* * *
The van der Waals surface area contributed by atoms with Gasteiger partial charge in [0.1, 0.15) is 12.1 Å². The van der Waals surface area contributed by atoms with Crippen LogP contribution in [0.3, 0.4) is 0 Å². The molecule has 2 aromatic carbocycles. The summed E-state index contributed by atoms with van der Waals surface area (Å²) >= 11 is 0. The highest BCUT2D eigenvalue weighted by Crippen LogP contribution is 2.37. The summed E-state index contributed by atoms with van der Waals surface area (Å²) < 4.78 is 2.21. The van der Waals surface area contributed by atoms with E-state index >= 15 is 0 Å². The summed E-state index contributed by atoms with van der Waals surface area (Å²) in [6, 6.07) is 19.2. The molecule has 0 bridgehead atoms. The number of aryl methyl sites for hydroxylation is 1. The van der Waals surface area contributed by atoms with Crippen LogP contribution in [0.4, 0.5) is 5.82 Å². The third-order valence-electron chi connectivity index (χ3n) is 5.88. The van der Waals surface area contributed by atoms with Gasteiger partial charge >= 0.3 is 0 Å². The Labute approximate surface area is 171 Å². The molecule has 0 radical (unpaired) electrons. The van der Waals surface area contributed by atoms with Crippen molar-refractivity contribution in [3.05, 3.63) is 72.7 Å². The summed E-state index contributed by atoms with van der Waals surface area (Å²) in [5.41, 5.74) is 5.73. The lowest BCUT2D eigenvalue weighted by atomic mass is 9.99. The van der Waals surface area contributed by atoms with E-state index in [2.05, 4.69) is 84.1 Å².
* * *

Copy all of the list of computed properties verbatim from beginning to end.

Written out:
The van der Waals surface area contributed by atoms with Gasteiger partial charge in [0.1, 0.15) is 12.1 Å². The van der Waals surface area contributed by atoms with Crippen LogP contribution in [0.3, 0.4) is 0 Å². The molecule has 2 aromatic carbocycles. The summed E-state index contributed by atoms with van der Waals surface area (Å²) >= 11 is 0. The highest BCUT2D eigenvalue weighted by Crippen LogP contribution is 2.37. The summed E-state index contributed by atoms with van der Waals surface area (Å²) < 4.78 is 2.21. The van der Waals surface area contributed by atoms with E-state index >= 15 is 0 Å². The summed E-state index contributed by atoms with van der Waals surface area (Å²) in [6, 6.07) is 19.2. The molecule has 0 bridgehead atoms. The number of aryl methyl sites for hydroxylation is 1. The van der Waals surface area contributed by atoms with Crippen LogP contribution in [0.4, 0.5) is 5.82 Å². The third-order valence-electron chi connectivity index (χ3n) is 5.88. The van der Waals surface area contributed by atoms with Gasteiger partial charge >= 0.3 is 0 Å². The Labute approximate surface area is 171 Å². The molecule has 0 radical (unpaired) electrons. The van der Waals surface area contributed by atoms with Crippen molar-refractivity contribution in [3.05, 3.63) is 72.7 Å². The summed E-state index contributed by atoms with van der Waals surface area (Å²) in [5.41, 5.74) is 5.73. The lowest BCUT2D eigenvalue weighted by atomic mass is 9.99. The van der Waals surface area contributed by atoms with E-state index in [2.05, 4.69) is 84.1 Å².